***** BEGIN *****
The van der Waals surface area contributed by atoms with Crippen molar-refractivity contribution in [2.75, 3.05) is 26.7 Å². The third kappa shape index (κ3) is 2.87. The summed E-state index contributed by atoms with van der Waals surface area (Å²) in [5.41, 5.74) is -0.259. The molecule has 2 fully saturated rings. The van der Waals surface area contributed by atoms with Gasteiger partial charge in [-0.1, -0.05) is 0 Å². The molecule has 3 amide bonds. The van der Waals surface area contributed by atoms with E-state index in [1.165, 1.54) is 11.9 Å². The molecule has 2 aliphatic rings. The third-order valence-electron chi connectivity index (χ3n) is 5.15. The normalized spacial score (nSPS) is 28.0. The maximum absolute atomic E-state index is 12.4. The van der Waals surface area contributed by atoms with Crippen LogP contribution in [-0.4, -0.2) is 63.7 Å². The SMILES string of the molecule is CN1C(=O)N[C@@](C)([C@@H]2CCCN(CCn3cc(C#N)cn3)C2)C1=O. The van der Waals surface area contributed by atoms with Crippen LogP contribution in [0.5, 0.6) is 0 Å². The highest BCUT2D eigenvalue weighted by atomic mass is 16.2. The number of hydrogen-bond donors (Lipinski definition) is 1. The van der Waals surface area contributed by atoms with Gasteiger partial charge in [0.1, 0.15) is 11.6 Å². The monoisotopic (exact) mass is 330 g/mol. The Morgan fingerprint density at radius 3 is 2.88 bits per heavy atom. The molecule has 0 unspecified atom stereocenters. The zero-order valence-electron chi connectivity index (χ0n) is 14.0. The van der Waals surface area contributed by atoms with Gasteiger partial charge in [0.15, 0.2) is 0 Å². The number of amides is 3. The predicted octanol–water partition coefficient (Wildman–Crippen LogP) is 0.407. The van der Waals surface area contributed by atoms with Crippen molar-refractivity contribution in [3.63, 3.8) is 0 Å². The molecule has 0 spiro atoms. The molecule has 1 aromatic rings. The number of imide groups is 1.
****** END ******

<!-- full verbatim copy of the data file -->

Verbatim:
The van der Waals surface area contributed by atoms with Crippen molar-refractivity contribution in [2.75, 3.05) is 26.7 Å². The third kappa shape index (κ3) is 2.87. The summed E-state index contributed by atoms with van der Waals surface area (Å²) in [5.41, 5.74) is -0.259. The molecule has 2 fully saturated rings. The van der Waals surface area contributed by atoms with Gasteiger partial charge in [-0.1, -0.05) is 0 Å². The molecule has 3 amide bonds. The van der Waals surface area contributed by atoms with E-state index in [1.165, 1.54) is 11.9 Å². The molecule has 2 aliphatic rings. The third-order valence-electron chi connectivity index (χ3n) is 5.15. The normalized spacial score (nSPS) is 28.0. The maximum absolute atomic E-state index is 12.4. The van der Waals surface area contributed by atoms with Crippen LogP contribution in [-0.4, -0.2) is 63.7 Å². The SMILES string of the molecule is CN1C(=O)N[C@@](C)([C@@H]2CCCN(CCn3cc(C#N)cn3)C2)C1=O. The van der Waals surface area contributed by atoms with Crippen LogP contribution in [0.5, 0.6) is 0 Å². The highest BCUT2D eigenvalue weighted by atomic mass is 16.2. The number of hydrogen-bond donors (Lipinski definition) is 1. The van der Waals surface area contributed by atoms with Gasteiger partial charge in [0.1, 0.15) is 11.6 Å². The monoisotopic (exact) mass is 330 g/mol. The Morgan fingerprint density at radius 3 is 2.88 bits per heavy atom. The molecule has 0 unspecified atom stereocenters. The zero-order valence-electron chi connectivity index (χ0n) is 14.0. The van der Waals surface area contributed by atoms with Gasteiger partial charge in [0.15, 0.2) is 0 Å². The number of amides is 3. The predicted octanol–water partition coefficient (Wildman–Crippen LogP) is 0.407. The van der Waals surface area contributed by atoms with Crippen molar-refractivity contribution in [3.63, 3.8) is 0 Å². The molecule has 0 spiro atoms. The molecule has 1 aromatic rings. The number of imide groups is 1.